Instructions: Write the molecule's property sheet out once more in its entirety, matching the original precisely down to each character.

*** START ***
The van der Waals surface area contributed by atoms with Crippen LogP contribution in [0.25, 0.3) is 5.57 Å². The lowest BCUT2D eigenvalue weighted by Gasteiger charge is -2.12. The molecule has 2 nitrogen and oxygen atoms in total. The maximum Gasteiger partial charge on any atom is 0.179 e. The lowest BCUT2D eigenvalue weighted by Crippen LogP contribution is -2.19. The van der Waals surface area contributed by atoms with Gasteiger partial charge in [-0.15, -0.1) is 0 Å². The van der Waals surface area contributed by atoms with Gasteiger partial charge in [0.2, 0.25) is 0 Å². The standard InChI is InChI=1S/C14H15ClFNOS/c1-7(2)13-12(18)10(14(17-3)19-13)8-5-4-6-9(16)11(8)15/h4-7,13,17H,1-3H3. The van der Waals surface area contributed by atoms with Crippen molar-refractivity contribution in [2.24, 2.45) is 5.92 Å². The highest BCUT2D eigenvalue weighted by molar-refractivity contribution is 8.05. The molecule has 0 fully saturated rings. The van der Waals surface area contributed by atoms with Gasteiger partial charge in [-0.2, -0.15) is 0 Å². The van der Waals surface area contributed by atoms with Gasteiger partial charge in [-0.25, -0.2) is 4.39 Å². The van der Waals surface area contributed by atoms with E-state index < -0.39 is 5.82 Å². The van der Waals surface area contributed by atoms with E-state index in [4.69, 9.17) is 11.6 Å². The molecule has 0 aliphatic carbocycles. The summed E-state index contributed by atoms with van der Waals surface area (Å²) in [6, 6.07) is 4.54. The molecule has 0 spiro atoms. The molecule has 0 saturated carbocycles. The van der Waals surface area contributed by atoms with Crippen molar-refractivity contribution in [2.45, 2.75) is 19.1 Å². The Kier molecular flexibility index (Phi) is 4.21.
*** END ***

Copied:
The van der Waals surface area contributed by atoms with Crippen LogP contribution in [0.25, 0.3) is 5.57 Å². The lowest BCUT2D eigenvalue weighted by Gasteiger charge is -2.12. The molecule has 2 nitrogen and oxygen atoms in total. The maximum Gasteiger partial charge on any atom is 0.179 e. The lowest BCUT2D eigenvalue weighted by Crippen LogP contribution is -2.19. The van der Waals surface area contributed by atoms with Gasteiger partial charge in [-0.15, -0.1) is 0 Å². The van der Waals surface area contributed by atoms with Gasteiger partial charge in [0.2, 0.25) is 0 Å². The standard InChI is InChI=1S/C14H15ClFNOS/c1-7(2)13-12(18)10(14(17-3)19-13)8-5-4-6-9(16)11(8)15/h4-7,13,17H,1-3H3. The van der Waals surface area contributed by atoms with Crippen molar-refractivity contribution in [2.24, 2.45) is 5.92 Å². The highest BCUT2D eigenvalue weighted by molar-refractivity contribution is 8.05. The molecule has 0 fully saturated rings. The van der Waals surface area contributed by atoms with Gasteiger partial charge in [-0.2, -0.15) is 0 Å². The van der Waals surface area contributed by atoms with Gasteiger partial charge in [-0.25, -0.2) is 4.39 Å². The van der Waals surface area contributed by atoms with E-state index < -0.39 is 5.82 Å². The van der Waals surface area contributed by atoms with E-state index in [4.69, 9.17) is 11.6 Å². The molecule has 0 aliphatic carbocycles. The summed E-state index contributed by atoms with van der Waals surface area (Å²) in [6, 6.07) is 4.54. The molecule has 0 spiro atoms. The molecule has 0 saturated carbocycles. The van der Waals surface area contributed by atoms with Crippen molar-refractivity contribution in [2.45, 2.75) is 19.1 Å². The Kier molecular flexibility index (Phi) is 4.21.